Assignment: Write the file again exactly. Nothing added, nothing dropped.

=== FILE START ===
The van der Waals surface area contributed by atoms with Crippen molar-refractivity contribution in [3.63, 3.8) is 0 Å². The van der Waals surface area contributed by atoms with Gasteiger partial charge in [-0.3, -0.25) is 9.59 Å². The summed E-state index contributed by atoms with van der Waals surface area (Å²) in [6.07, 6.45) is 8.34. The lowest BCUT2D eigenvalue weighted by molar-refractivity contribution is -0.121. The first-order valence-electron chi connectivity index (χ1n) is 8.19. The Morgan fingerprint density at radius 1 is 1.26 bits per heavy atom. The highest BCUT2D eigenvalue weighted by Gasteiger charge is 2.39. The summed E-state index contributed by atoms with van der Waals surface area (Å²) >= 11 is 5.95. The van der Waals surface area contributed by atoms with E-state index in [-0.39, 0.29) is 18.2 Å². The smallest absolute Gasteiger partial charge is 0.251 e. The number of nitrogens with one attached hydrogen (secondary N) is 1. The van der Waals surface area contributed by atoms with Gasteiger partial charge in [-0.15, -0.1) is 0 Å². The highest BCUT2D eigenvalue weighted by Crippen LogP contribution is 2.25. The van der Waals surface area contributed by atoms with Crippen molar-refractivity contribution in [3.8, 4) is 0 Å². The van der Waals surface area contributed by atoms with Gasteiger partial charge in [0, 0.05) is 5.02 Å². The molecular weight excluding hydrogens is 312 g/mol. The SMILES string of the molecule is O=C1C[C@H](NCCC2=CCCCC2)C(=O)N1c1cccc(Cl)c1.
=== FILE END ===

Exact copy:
The van der Waals surface area contributed by atoms with Crippen molar-refractivity contribution in [3.63, 3.8) is 0 Å². The van der Waals surface area contributed by atoms with Gasteiger partial charge in [-0.3, -0.25) is 9.59 Å². The summed E-state index contributed by atoms with van der Waals surface area (Å²) in [6.07, 6.45) is 8.34. The lowest BCUT2D eigenvalue weighted by molar-refractivity contribution is -0.121. The first-order valence-electron chi connectivity index (χ1n) is 8.19. The Morgan fingerprint density at radius 1 is 1.26 bits per heavy atom. The highest BCUT2D eigenvalue weighted by Gasteiger charge is 2.39. The summed E-state index contributed by atoms with van der Waals surface area (Å²) >= 11 is 5.95. The van der Waals surface area contributed by atoms with E-state index in [-0.39, 0.29) is 18.2 Å². The smallest absolute Gasteiger partial charge is 0.251 e. The number of nitrogens with one attached hydrogen (secondary N) is 1. The van der Waals surface area contributed by atoms with Gasteiger partial charge in [-0.15, -0.1) is 0 Å². The highest BCUT2D eigenvalue weighted by Crippen LogP contribution is 2.25. The van der Waals surface area contributed by atoms with Crippen molar-refractivity contribution in [3.8, 4) is 0 Å². The van der Waals surface area contributed by atoms with Gasteiger partial charge in [0, 0.05) is 5.02 Å². The molecular weight excluding hydrogens is 312 g/mol. The SMILES string of the molecule is O=C1C[C@H](NCCC2=CCCCC2)C(=O)N1c1cccc(Cl)c1.